The Rock’s New Blockbuster ‘San Andreas’ Is Future Tasteless

The earthquake thriller is based on a true story that hasn’t happened.
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The earthquake thriller is based on a true story that hasn’t happened.
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Human special effect Dwayne Johnson fights both the constraints of a cotton t-shirt and a giant earthquake in the new trailer for “San Andreas,” the 2015 blockbuster being directed by the guy responsible for “Cats & Dogs: The Revenge of Kitty Galore.” The movie looks good in a Roland Emmerich gets moody kind of way, but this is not an art house picture about understanding mass tragedy on a human scale. This is an action flick about buildings falling down and The Rock standing up. That’s fine for now, but it’s more likely than not that, within the next two decades, “San Andreas” will become an action flick retrospectively inspired by horrible events. The movie will do great at the box office, but it’s destined to join “Pearl Harbor” in the “That’s Not What Happened” bin; it’s fictitious pending inaccuracy.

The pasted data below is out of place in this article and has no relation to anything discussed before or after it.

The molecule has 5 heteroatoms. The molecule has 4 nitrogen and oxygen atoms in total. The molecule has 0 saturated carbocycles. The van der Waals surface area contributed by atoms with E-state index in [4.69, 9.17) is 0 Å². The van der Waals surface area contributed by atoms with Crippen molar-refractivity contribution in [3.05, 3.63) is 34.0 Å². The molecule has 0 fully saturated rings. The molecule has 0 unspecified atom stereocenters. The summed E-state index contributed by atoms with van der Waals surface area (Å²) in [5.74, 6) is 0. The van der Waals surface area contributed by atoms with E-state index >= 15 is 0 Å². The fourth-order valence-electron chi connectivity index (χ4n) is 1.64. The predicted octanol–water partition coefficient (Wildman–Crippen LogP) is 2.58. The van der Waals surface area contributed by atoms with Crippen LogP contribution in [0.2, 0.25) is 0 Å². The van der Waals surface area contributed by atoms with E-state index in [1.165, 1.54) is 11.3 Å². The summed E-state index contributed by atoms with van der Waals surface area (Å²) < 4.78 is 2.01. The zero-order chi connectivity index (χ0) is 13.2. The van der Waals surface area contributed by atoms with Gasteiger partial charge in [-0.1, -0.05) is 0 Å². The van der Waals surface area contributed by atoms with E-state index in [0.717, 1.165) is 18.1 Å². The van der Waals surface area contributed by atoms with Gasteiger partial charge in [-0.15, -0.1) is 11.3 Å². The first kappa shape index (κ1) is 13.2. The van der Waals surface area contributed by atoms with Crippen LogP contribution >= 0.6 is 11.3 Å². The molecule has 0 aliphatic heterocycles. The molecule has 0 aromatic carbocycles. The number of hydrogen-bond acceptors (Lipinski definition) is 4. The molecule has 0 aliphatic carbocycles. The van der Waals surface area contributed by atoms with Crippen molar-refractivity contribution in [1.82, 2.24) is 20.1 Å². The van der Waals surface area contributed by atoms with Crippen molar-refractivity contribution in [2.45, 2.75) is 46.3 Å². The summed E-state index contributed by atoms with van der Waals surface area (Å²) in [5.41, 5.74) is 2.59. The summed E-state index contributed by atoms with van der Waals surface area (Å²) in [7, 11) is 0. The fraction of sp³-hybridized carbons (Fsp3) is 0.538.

“San Andreas” may actually be Johnson’s most plausible role since he pretended to play football at the University of Miami. According to a study released earlier this year, the number of earthquakes with a magnitude higher than 7.0 on the Richter Scale doubled in the first three months of 2014 compared to 1979. That’s unnerving, but the pull quotes leaking out of Sacramento are even more frightening. “There's a real likelihood of a major, major earthquake in the next 10, 15, 20 years," California Lieutenant Governor Gavin Newsom recently told the press. This from a man so hard to ruffle that his hair hasn’t moved in years.

Tectonics make “San Andreas” the rare high-concept blockbuster likely to achieve relevance. When Silicon Valley programmers, whose offices all but huddle on the fault, take an Uber to the AMC in Menlo Park to catch the film on opening night, it will seem like a bit of escapism. It won't seem that way when they actually have something to escape.